Gratitude and support for nurse practitioner arriving from the West Coast of Canada to Middleton, Nova Scotia
Less than one month into her new role as a Nurse Practitioner (NP) at the Kings and Annapolis Primary Care Clinic in Middleton, Nova Scotia, Hannah Snow is overwhelmed by the welcoming, supportive environment from colleagues and gratitude from patients.
“I’ve been extremely supported throughout the transition process. Everyone at the clinic has been so helpful and welcoming as I become oriented—not just as a new grad—but a new grad moving from out-of-province.”
Originally from Berwick, Nova Scotia, Snow wanted to explore British Columbia and moved there seven years ago after receiving her nursing degree from ST. FX University.
During her time on the west coast, she worked as a registered nurse in general medicine, critical care and interventional radiology before completing the NP program at University of British Columbia.
“My partner and I thought we’d stay in B.C. a bit longer but when we sat down and talked about it, we really just wanted to move home to be closer to family and have a more affordable lifestyle,” said Snow.
Once they decided they wanted to move back to Nova Scotia, Snow saw the posting for the NP role in Middleton, applied right away and had an interview set up the following week.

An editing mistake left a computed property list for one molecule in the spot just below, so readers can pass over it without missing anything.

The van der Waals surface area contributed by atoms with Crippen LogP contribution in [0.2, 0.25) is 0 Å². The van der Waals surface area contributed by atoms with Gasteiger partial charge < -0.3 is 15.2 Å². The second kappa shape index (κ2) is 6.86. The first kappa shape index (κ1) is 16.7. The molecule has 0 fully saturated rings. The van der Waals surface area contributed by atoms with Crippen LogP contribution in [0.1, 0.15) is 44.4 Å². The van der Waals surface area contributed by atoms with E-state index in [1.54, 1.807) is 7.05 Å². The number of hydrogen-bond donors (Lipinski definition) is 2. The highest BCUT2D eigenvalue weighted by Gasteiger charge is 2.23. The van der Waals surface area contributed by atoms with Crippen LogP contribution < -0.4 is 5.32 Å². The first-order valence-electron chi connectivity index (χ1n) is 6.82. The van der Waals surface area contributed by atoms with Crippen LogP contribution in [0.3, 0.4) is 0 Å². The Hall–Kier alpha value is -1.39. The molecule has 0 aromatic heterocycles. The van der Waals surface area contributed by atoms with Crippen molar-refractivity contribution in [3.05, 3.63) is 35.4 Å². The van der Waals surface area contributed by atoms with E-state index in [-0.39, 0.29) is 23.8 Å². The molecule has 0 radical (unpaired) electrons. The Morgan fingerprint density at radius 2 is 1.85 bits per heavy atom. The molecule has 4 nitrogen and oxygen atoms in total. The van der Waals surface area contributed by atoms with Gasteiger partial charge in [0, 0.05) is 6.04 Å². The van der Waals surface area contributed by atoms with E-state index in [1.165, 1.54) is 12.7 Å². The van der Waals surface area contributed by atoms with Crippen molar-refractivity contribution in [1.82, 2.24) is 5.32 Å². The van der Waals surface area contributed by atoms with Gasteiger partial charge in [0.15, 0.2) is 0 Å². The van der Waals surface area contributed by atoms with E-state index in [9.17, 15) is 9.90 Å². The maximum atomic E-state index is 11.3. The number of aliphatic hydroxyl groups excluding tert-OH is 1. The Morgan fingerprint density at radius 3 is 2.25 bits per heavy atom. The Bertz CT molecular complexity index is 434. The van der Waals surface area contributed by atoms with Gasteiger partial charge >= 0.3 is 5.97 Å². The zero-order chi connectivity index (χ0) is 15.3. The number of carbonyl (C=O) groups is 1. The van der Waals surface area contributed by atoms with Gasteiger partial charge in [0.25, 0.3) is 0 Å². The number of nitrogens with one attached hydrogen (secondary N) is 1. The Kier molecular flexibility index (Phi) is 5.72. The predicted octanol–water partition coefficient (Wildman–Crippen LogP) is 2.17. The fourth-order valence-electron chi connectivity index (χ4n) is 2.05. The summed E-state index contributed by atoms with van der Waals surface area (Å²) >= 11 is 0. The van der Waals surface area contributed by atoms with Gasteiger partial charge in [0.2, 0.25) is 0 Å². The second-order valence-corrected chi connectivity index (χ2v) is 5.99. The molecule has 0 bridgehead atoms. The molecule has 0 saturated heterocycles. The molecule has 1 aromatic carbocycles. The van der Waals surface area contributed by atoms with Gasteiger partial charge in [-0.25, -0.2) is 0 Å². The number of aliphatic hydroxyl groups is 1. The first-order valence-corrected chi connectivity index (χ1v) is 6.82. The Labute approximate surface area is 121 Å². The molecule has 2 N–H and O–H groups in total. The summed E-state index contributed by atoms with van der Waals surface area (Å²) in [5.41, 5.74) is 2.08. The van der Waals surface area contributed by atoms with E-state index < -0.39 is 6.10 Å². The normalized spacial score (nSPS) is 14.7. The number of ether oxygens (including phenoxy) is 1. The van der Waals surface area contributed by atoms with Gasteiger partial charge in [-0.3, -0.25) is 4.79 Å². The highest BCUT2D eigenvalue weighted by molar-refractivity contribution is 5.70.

“I was pretty blown away by how seamless and easy that process was,” she said. “I was hired within two weeks of applying.”
Since returning to Nova Scotia as a new graduate, Snow is part of the team that provides primary health care services to people who don’t have a family practice.
“Often there's just a lot of gratitude expressed by patients to simply have someone to follow up on health concerns like their blood pressure and diabetes,” said Snow. “Being able to provide that care has been really fulfilling.”
Patients from Bridgetown to Aylesford who do not have a primary care provider (family doctor or nurse practitioner) can book an appointment at the Primary Care Clinic by calling 1-866-400-0060 Monday to Friday.
“It's a great model of care that serves the needs of this community really well,” said Snow. “There is a high percentage of people without a primary care provider (family doctor or nurse practitioner) in the area. This model provides access to primary care until patients receive a permanent provider.”
As the province continues to recruit new physicians and nurse practitioners to the province and reduce the number of Nova Scotians without a family practice, models like primary care clinics are available for those who need care.
As Snow ramps up her new NP career in Middleton, she is optimistic.
“I feel like there's just so much opportunity, especially working rurally and working in Nova Scotia, where the scope for NPs is so large,” said Snow. “I'm really excited for my future career here.”
Gratitude goes both ways for Snow and the community.
“I just feel so grateful to be back home and I feel like I didn't appreciate this when I lived here. It took moving away to really appreciate what I was missing about Nova Scotia.”